Confronting Religious Bigotry in America and Elsewhere

09/04/2012 01:39 pm ET | Updated Nov 04, 2012

The manifestation of religious bigotry in my Cross-Cultural Psychology class last Spring by a handful of students was the impetus for me to send an email message to all 456 students in that class. Of course, I did not anticipate the message going viral (on both Reddit and more recently [August 16th] the Huffington Post). As a result of that email posting, I have received hundreds of messages from people thanking me for my effort to educate and combat religious bigotry. However, some have told me there was nothing wrong with students "standing up for" their religious beliefs. A minority of individuals even have accused me of being the bigot.

As I attempted to explain to some of the individuals who wrote me, for several centuries in the United States, if a person were to proclaim his "race" was better than other races, society thought that was okay. But culturally, we have matured on the issue of race. Now, if someone openly proclaims his race to be superior to other races, people will invariably condemn that person as a "racial bigot." Stated differently, in today's America the assertion that one race is superior to another race would be met with strong social disapproval.

But, as a culture, we have not matured on the issue of religion. People in the U.S. can openly express that their God is an awesome God (which I interpret to imply that the other Gods are not so awesome). They can openly state that all other religions are "falsehoods" and that theirs is the only true way to a place called "heaven" (some Christian sects, such as Jehovah's Witnesses, go as far as asserting that most other Christians will end up in "hell."). In contemporary America, individuals can openly question if our President is Muslim and openly convey their concern that the current Republican presidential candidate belongs to a "cult." Few people will ever challenge such individuals as being religious bigots. Are those individuals saying that one has to belong to their religion or else one is not qualified to be President? How bigoted is that? And unlike most people, I am willing to point out to students and others who think in those terms that they are manifesting religious prejudice or bigotry.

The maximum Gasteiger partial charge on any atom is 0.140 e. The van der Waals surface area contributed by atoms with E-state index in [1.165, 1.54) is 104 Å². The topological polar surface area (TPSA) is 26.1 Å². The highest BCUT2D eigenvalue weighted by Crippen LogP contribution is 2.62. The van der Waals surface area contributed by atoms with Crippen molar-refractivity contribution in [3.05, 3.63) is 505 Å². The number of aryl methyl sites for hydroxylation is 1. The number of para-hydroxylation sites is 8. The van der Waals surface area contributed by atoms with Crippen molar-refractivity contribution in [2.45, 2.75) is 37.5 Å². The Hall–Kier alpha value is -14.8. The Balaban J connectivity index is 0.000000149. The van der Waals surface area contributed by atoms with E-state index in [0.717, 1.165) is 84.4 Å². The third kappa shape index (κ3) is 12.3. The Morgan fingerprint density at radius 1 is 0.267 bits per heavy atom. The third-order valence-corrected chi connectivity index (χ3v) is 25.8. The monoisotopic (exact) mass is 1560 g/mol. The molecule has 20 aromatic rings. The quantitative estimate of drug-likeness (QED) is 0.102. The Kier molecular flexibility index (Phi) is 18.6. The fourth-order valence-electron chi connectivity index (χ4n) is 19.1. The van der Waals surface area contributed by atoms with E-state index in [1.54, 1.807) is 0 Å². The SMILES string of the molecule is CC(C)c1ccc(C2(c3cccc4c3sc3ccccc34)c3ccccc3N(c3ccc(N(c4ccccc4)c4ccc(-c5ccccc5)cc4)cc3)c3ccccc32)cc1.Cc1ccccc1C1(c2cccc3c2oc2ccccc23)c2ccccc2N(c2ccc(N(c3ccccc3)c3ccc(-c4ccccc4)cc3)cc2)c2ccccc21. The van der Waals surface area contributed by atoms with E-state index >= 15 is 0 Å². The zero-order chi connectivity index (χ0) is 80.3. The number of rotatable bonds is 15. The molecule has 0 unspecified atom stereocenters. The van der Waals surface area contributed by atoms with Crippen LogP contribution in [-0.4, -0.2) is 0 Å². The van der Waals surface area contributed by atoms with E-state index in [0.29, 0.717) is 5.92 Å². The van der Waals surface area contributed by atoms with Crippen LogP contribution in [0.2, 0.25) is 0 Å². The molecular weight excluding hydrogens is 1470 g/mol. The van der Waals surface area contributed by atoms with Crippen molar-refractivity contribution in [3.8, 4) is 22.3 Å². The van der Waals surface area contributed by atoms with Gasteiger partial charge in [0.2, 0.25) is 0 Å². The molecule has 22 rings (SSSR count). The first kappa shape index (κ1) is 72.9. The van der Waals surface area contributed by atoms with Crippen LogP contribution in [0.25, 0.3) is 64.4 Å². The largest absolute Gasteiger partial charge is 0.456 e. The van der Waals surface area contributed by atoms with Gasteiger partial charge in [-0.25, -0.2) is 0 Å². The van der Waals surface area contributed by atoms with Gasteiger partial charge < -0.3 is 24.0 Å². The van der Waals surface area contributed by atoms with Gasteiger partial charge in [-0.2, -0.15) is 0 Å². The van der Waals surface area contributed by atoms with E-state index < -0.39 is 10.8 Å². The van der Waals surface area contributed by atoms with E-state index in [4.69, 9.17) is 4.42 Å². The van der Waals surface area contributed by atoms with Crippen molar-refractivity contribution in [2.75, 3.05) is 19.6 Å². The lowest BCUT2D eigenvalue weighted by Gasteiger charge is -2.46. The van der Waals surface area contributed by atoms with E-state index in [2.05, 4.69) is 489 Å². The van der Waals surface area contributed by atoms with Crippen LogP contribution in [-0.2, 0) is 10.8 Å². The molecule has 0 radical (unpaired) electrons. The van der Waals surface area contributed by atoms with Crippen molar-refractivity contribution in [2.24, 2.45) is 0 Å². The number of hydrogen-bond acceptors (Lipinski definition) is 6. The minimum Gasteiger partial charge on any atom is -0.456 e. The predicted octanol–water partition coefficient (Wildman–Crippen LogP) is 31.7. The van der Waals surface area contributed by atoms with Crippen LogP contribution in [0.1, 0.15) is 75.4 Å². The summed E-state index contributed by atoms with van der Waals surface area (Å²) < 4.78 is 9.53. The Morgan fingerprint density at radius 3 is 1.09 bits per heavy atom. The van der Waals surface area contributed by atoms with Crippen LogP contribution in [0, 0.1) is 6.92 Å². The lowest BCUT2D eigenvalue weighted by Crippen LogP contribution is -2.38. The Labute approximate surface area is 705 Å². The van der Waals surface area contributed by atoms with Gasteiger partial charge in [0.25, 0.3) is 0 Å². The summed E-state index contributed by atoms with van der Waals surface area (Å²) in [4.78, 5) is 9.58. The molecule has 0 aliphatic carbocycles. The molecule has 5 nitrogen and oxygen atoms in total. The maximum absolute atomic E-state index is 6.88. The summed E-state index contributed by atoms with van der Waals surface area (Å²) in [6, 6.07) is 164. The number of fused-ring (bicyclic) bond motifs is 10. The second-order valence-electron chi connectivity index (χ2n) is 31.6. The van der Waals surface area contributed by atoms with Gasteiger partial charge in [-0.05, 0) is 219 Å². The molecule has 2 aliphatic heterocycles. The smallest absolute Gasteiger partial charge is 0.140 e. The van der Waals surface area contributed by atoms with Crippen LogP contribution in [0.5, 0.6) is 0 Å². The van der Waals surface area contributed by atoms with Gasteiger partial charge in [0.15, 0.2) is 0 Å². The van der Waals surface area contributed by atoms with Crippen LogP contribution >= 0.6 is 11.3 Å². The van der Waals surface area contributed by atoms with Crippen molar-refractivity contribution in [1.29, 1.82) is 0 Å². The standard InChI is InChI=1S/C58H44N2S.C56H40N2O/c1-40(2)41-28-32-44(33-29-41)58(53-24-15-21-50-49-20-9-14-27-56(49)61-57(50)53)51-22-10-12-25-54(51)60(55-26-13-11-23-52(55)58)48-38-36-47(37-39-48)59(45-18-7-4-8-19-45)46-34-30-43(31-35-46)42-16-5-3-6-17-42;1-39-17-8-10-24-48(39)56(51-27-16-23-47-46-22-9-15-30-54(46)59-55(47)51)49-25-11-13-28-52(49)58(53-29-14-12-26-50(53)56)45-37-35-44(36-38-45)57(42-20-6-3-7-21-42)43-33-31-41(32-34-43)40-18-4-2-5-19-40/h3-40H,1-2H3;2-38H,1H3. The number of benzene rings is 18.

Some who have written to me have indicated that it is logical that people think their religion is the most valid religion; after all, that is why they embrace their religion. I have tried to clarify that, it is one thing to state, "For me, my religion is the most valid. I'm not saying it is the only religion or the only valid religion in the world. It's just the most valid religion for me, which is why I embrace it." It's quite another thing to proclaim in absolute terms one's religion is the most valid and all the others are falsehoods. There is an appreciable difference in those two approaches to religion. The latter approach (an approach that is commonly manifested in our society--and in my classes I teach) reflects a form of prejudice that I call religious bigotry.

I'm acutely aware that individuals who call themselves Christians are not the only ones guilty of religious bigotry. Individuals worldwide who are affiliated with other religions also may be guilty of this form of arrogance and prejudice. We, in the United States, ought to model for the rest of the world our support of religious freedom and our ability to live in harmony with people of diverse faiths, including non-believers. I hope we mature on how we treat religiosity, and show some awareness that there are other equally valid religions in the world that meet the emotional needs of their followers. I just hope it doesn't take us several centuries to achieve such maturity as it took us with race (and even gender).